GINGRICH: Right, and my answer to that is, it's been so effective, they barely got a guy on Saturday who's trying to blow up the U.S. Capitol. It's been so effective that we have no idea in Pakistan who was hiding bin Laden, and in fact, the Pakistanis have now arrested a Pakistani for having helped the Americans- not for having hidden bin Laden, for having helped the Americans. It's been so effective that the Muslim Brotherhood is now the dominant party in Egypt, and has been openly talking about getting an Egyptian nuclear weapon and breaking the treaty with Israel. I don't think that's very effective. I think that it's dangerous to America; they have no energy policy at a time when the Iranians are threatening to close-

ROSE: What would you have done with respect to the- what would you have done if you had been president, with respect to Mubarak and the fall of Mubarak, and the coming to whatever democratic election take place there, both for the parliament and the future election for the president?

GINGRICH: Well, let me quote former Secretary of State George Schultz, who was secretary of state under Ronald Reagan- who said when somebody's been your ally for 30 years, you may want to quietly help them leave, but you don't cut and run in front of the very world, because it tells everybody else in the world you're not a very good ally. And I would just suggest to you this is an administration that no country really trusts. It's the reason the Saudis are now signing a nuclear treaty with the Chinese, not with the Americans. It's the reason the Canadians are looking to build a pipeline with the Chinese, not through the United States. I mean, the President vetoes the Keystone pipeline. He is slowing down the flow of energy in the United States, and driving Canada into a partnership with China-

ROSE: But let me just-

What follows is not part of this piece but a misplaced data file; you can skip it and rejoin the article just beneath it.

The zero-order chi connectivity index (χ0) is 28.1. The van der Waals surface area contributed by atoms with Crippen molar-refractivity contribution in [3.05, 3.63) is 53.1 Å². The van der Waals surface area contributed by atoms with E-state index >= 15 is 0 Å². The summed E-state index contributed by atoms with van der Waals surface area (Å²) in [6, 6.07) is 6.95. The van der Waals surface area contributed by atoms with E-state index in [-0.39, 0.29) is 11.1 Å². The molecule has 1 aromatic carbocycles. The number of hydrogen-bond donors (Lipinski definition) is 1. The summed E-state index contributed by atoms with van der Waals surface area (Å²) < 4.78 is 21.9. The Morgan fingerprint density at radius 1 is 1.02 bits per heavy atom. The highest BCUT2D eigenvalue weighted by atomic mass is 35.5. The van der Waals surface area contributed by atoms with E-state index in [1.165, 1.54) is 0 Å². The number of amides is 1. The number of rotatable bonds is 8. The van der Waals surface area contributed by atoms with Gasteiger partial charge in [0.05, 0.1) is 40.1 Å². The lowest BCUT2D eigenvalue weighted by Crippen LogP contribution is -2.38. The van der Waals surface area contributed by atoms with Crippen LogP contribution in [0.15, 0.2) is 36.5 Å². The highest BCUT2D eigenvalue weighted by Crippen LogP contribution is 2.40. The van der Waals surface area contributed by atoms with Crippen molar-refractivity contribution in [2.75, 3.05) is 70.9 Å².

GINGRICH: I think these things are all bad for American security.

ROSE: Mr. Speaker, let me come to one final question. You seem to be, by saying that he- that the President of the United States is running over the Constitution, that he's violating the core- the intent of the United States. You seem to be saying that the President is not patriotic. You seem to be questioning the patriotism of the President of the United States.

GINGRICH: The President of the United States is patriotic in a worldview that involves the writing of Saul Alinsky, and involves a radical reinterpretation. Clearly, his czars were unconstitutional; clearly, his recess appointments, when there was no recess, is unconstitutional; clearly, the use of the U.S. attorney in North Dakota to selectively prosecute oil companies over eight migratory birds is unconsitutional. Again and again, this is a president who routinely only obeys those laws he personally deems fit. I think that his attack on the Catholic Church is unconstitutional. It's a violation of the First Amendment. Now, I think that's an important debate for us to have as a country.

ROSE: And that's why we're having an election. Thank you so much, Speaker Gingrich.

GINGRICH: Thank you.

— Matthew Balan is a news analyst at the Media Research Center. You can follow him on Twitter here.